46. NBC's stab at a big, serialized "Lost"-like premise gets off to an enticing start, though as with any such exercise, the ability to provide forward momentum--and satisfying answers--tends to quickly separate the few genuine events from the canceled afterthoughts.
  47. Mind Control is much cooler than your average foray into this realm, and by whatever methods its host employs, he has pretty well convinced me to watch again
  48. The cast is so uniformly good, frankly, it’s tempting not to single anyone out, and Fellowes continues to juggle the dizzying assortment of plots with what appears to be effortless ease. That said, one can see him repeating himself in some of the flourishes as the season progresses.
  49. There's considerable strength in the performances (Forbes and Sexton are especially good), while delivering a reminder how TV can tease out such a narrative in a way almost no other medium can.
  50. The result self-consciously approximates the feel of a stage play--a trifle theatrical and showy, admittedly, but nevertheless oddly addictive as you wait to see how one story will bleed into the next.
  51. Gervais and Merchant excel at capturing scenes of quiet discomfort as well as palpable desperation in the face of near-constant rejection. Those qualities elevate "Extras""Extras" above the surface-deep "Entourage" or often-frustrating "The Comeback."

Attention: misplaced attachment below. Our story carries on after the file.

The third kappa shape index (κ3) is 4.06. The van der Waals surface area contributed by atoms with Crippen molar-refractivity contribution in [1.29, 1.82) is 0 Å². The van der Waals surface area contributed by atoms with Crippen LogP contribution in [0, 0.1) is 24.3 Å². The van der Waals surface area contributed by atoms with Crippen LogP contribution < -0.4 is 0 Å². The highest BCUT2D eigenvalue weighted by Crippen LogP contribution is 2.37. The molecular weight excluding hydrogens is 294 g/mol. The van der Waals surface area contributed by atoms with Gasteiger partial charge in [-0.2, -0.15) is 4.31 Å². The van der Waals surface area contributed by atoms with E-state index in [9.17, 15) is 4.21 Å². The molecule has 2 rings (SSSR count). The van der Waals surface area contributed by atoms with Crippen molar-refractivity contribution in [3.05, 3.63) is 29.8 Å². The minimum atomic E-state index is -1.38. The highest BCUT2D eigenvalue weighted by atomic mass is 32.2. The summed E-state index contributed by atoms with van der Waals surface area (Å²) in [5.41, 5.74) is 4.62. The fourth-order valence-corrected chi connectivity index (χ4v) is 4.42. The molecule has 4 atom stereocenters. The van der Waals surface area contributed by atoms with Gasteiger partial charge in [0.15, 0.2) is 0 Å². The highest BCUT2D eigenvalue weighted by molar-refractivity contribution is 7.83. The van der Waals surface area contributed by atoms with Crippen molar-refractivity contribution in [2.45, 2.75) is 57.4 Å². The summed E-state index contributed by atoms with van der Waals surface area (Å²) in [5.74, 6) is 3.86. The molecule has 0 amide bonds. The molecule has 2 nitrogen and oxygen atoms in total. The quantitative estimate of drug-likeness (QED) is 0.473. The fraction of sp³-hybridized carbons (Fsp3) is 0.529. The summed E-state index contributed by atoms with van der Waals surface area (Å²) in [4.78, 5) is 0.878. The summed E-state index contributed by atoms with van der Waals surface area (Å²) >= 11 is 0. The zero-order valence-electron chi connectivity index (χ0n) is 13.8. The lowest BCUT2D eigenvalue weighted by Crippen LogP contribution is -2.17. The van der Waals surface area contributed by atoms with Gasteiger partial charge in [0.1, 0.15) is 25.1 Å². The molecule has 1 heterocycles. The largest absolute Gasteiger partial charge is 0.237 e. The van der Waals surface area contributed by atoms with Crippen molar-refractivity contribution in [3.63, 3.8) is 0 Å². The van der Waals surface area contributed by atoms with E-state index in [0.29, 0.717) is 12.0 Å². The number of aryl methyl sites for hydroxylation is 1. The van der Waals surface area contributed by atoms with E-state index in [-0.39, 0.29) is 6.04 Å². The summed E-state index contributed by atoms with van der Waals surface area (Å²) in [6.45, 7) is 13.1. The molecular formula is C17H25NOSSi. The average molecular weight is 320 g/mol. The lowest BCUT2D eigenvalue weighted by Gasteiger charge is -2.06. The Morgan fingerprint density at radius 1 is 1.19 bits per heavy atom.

52. Whatever its flaws, this edition of 24 features smart, crisp and densely woven storytelling whose subplots look to be on a well-orchestrated collision course.
  53. It's a mildly unsettling mentality, to be sure, but thus far Bad's mercurial formula adds up to one really good trip.
  54. Whatever deeper meanings one might extrapolate, the show's approach proves refreshingly unpretentious and a great deal of fun, playfully exploring the mythologies surrounding ghosts, vampires and werewolves.
  55. Terror at the Mall surely isn’t a picnic to watch. Yet in terms of enhancing understanding of the threat--and the challenge presented by those who wantonly kill and expect to die--those cameras, fixed though the images might be, zero in on the nature of the problem.